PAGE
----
New fee to curb sulphur emissions – more efficient enforcement of oil spills prohibition
At present exceeding the limit for sulphur emissions from fuels may be punishable by fine or imprisonment for violating against environmental protection in maritime transport or environmental offence under the Criminal Code. The system is inefficient because none of the four violations detected in inspections have so much as led to bringing of charges. Now a new fee payable by a vessel if the limit for sulphur emissions is exceeded would be introduced to complement the system under the criminal law. The minimum amount of the fee would be EUR 6,000. The control of fuel suppliers under the Sulphur Directive will also be intensified.
The geographical scope of application of the oil discharge fee would be extended to inland waters. The provisions on how the considerable damage or a risk of such damage that is the condition for the competence of an authority should be assessed would be further specified.
Stricter regulation on the transfer of noxious cargo at sea
In accordance with the MARPOL Convention for the Prevention of Pollution from Ships of the International Maritime Organization IMO, the Act on Environmental Protection in Maritime Transport includes provisions on ship-to-ship transfer operations of oil cargo. In future the national regulation would also concern the transfers of biofuels, chemicals, wastes and other types of noxious and hazardous cargo. The use of e.g. biofuels is growing, which is why the risks associated with their transfers should also be minimised. The transfers would be restricted to specific, designated areas and an advance notification would be required to allow the authorities to interfere with hazardous transfers if considered necessary. The same requirements would apply to ship-to-ship fuel delivery operations in ports or at sea.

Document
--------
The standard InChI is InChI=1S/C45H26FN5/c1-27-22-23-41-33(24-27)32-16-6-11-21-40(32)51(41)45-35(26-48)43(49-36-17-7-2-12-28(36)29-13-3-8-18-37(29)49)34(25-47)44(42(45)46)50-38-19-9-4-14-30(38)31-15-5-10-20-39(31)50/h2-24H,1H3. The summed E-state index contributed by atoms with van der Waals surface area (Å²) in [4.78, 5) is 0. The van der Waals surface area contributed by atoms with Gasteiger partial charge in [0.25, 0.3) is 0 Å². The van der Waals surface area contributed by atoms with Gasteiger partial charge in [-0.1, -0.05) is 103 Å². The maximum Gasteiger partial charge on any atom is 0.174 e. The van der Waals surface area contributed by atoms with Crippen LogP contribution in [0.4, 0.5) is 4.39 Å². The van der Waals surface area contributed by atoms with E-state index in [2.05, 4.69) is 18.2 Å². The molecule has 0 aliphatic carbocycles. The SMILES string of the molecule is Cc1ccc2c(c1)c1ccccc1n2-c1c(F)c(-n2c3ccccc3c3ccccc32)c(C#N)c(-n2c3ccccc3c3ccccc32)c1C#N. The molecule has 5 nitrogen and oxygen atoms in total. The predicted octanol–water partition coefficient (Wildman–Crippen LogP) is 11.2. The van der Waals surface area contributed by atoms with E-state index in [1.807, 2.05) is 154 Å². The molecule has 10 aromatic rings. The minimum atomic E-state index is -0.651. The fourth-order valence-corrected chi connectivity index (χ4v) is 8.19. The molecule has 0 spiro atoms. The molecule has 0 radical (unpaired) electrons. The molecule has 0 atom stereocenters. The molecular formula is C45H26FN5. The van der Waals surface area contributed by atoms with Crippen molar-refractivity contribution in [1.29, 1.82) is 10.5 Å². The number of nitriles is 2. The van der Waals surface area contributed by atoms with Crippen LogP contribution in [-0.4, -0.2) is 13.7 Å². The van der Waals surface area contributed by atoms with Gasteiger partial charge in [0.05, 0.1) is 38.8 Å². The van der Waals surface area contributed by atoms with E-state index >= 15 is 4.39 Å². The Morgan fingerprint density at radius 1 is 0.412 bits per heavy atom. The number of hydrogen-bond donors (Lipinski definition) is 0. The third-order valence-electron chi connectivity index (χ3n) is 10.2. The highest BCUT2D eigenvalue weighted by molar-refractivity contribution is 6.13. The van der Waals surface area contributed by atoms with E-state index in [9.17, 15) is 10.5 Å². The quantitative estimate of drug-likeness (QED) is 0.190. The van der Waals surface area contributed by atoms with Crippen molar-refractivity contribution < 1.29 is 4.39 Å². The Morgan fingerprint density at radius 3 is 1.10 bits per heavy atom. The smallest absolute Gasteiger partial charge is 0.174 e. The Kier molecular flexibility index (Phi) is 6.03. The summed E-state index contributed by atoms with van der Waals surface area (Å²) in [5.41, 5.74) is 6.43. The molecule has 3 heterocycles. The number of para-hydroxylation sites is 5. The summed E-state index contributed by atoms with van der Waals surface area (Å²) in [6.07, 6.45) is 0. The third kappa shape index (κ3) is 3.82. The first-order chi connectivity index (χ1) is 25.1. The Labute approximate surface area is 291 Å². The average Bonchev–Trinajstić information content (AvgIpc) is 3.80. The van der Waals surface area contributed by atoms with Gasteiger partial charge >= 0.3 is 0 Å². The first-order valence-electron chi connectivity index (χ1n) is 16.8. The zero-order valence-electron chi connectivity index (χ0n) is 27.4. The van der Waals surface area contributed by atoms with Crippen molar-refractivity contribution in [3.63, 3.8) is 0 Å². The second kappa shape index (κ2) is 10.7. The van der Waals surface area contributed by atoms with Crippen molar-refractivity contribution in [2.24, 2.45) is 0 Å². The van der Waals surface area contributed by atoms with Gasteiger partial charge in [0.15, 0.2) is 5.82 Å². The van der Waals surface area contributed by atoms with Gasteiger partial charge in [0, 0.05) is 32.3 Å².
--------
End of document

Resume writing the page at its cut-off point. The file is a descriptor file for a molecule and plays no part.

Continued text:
The government proposal would also include amendments to be proposed to the Ship Register Act and the Act on the Security of Certain Ships and Associated Port Facilities and on Monitoring Maritime Security prepared as part of an extensive legislative package related to the COVID-19 pandemic. The temporary legislative amendments made in the spring would now become permanent ones. At the same time certain technical amendments would be made to the Ship Register Act and the Act on the Security of Certain Ships and Associated Port Facilities and on Monitoring Maritime Security.
The Ministry of Transport and Communications requests comments by 17 December 2020. The government proposal is to be submitted to Parliament in February 2021.
The amendments to the national legislation required by the Directive on vessel waste must be in force on 28 June 2021. According to the proposal, the amendments would enter into force on 28 June 2021, except for certain transitional provisions concerning the organisation of waste management. The amendments to the Ship Register Act and the Act on the Security of Certain Ships and Associated Port Facilities and on Monitoring Maritime Security would enter into force on 1 April 2021.
Laura Sarlin, Senior Specialist, tel. +358 50 447 7597, email@example.com, Twitter @SarlinLaura
Päivi Antikainen, Director of Unit, tel. +358 50 382 7101, firstname.lastname@example.org, Twitter @PaiviAntikainen